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  • Abd-el-Kader, who had succeeded Raouf, telegraphed to Cairo for 10,000 additional troops, and pointed out that if they were not sent at once four times this number would be required to re-establish the authority of the government in the Sudan.

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  • Malet had informed Sherif Pasha that, although Colonel Hicks finds it convenient to communicate with Lord Dufferin or with me, it must not be supposed that we endorse in any way the contents of his telegrams. - - - Her Majestys government are in no way responsible for his operations in the Sudan, which have been undertaken under the authority of His Highnesss government.

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  • Malet, telegraphed that if Colonel Hickss army is destroyed, the Egyptian government will lose the whole of the Sudan, unless some assistance from the outside is given, and advised the withdrawal to some post on the Nile.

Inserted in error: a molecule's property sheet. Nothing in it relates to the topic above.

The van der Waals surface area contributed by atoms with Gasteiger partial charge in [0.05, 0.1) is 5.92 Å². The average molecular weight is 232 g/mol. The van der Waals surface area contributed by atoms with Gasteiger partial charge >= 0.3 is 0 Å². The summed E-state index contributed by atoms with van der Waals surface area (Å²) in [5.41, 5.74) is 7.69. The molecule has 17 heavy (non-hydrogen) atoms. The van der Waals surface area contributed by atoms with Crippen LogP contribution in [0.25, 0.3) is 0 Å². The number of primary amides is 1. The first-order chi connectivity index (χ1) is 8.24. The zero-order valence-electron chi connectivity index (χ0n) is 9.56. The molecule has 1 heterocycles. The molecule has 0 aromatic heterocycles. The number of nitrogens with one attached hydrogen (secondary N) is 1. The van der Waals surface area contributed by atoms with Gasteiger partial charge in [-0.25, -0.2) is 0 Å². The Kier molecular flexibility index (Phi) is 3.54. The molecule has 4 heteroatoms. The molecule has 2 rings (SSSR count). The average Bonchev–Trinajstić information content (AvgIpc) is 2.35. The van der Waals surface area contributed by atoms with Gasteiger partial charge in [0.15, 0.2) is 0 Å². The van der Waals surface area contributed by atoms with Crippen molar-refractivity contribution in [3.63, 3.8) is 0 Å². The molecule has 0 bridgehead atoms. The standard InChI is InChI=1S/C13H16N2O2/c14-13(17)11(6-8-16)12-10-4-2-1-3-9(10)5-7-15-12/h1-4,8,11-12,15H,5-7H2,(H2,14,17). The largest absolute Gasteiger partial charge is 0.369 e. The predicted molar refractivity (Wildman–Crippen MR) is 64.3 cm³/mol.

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  • Stewart having reached Khartum on B,.Wsh the 18th of February, the policy of British non-inter- expediuoa vention in regard to Sudan affairs could no longer be maintained.

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  • The first attempt at intervention General in the affairs of the Sudan was made too late to save Sinkat and Tokar.

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  • The former hoped that the garrisons of the Sudan could be extricated without fighting.

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  • So great was this obstruction that the Nile had never been a regular trade route to the Sudan.

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  • This was an ancient trade route with the Sudan, and had been used without difficulty by the reinforcements sent to Hicks Pasha in 1883, whic,h were accompanied by guns on wheels.

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  • A cloud having arisen on the frontiers of Afghanistan, the withdrawal of the troops from the Sudan was ordered on the 11th of May.